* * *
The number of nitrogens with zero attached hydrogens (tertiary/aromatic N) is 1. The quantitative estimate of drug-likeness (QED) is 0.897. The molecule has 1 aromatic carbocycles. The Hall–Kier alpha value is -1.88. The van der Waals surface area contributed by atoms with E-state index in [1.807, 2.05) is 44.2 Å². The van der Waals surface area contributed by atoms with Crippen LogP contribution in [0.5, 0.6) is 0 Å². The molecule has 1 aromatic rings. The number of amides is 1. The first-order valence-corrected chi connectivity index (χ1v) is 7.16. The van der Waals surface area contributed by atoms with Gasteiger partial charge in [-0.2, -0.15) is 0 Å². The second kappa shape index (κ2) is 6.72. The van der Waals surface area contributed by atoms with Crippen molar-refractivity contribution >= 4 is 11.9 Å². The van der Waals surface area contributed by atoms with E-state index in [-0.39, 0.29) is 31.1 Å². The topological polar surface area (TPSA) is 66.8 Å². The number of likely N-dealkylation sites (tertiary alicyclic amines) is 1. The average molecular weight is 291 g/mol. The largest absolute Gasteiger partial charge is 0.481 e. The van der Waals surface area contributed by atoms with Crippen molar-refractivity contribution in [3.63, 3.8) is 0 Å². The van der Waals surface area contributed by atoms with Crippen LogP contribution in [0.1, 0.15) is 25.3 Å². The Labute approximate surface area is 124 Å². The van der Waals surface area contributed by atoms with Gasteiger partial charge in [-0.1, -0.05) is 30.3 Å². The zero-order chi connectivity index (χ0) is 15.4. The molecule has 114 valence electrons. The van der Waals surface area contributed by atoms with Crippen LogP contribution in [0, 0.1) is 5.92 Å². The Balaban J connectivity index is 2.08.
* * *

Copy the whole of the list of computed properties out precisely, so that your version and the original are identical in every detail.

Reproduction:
The number of nitrogens with zero attached hydrogens (tertiary/aromatic N) is 1. The quantitative estimate of drug-likeness (QED) is 0.897. The molecule has 1 aromatic carbocycles. The Hall–Kier alpha value is -1.88. The van der Waals surface area contributed by atoms with E-state index in [1.807, 2.05) is 44.2 Å². The van der Waals surface area contributed by atoms with Crippen LogP contribution in [0.5, 0.6) is 0 Å². The molecule has 1 aromatic rings. The number of amides is 1. The first-order valence-corrected chi connectivity index (χ1v) is 7.16. The van der Waals surface area contributed by atoms with Gasteiger partial charge in [-0.2, -0.15) is 0 Å². The second kappa shape index (κ2) is 6.72. The van der Waals surface area contributed by atoms with Crippen molar-refractivity contribution >= 4 is 11.9 Å². The van der Waals surface area contributed by atoms with E-state index in [-0.39, 0.29) is 31.1 Å². The topological polar surface area (TPSA) is 66.8 Å². The number of likely N-dealkylation sites (tertiary alicyclic amines) is 1. The average molecular weight is 291 g/mol. The largest absolute Gasteiger partial charge is 0.481 e. The van der Waals surface area contributed by atoms with Crippen molar-refractivity contribution in [3.63, 3.8) is 0 Å². The van der Waals surface area contributed by atoms with Crippen LogP contribution in [0.1, 0.15) is 25.3 Å². The Labute approximate surface area is 124 Å². The van der Waals surface area contributed by atoms with Gasteiger partial charge in [-0.1, -0.05) is 30.3 Å². The zero-order chi connectivity index (χ0) is 15.4. The molecule has 114 valence electrons. The van der Waals surface area contributed by atoms with Crippen LogP contribution in [0, 0.1) is 5.92 Å². The Balaban J connectivity index is 2.08.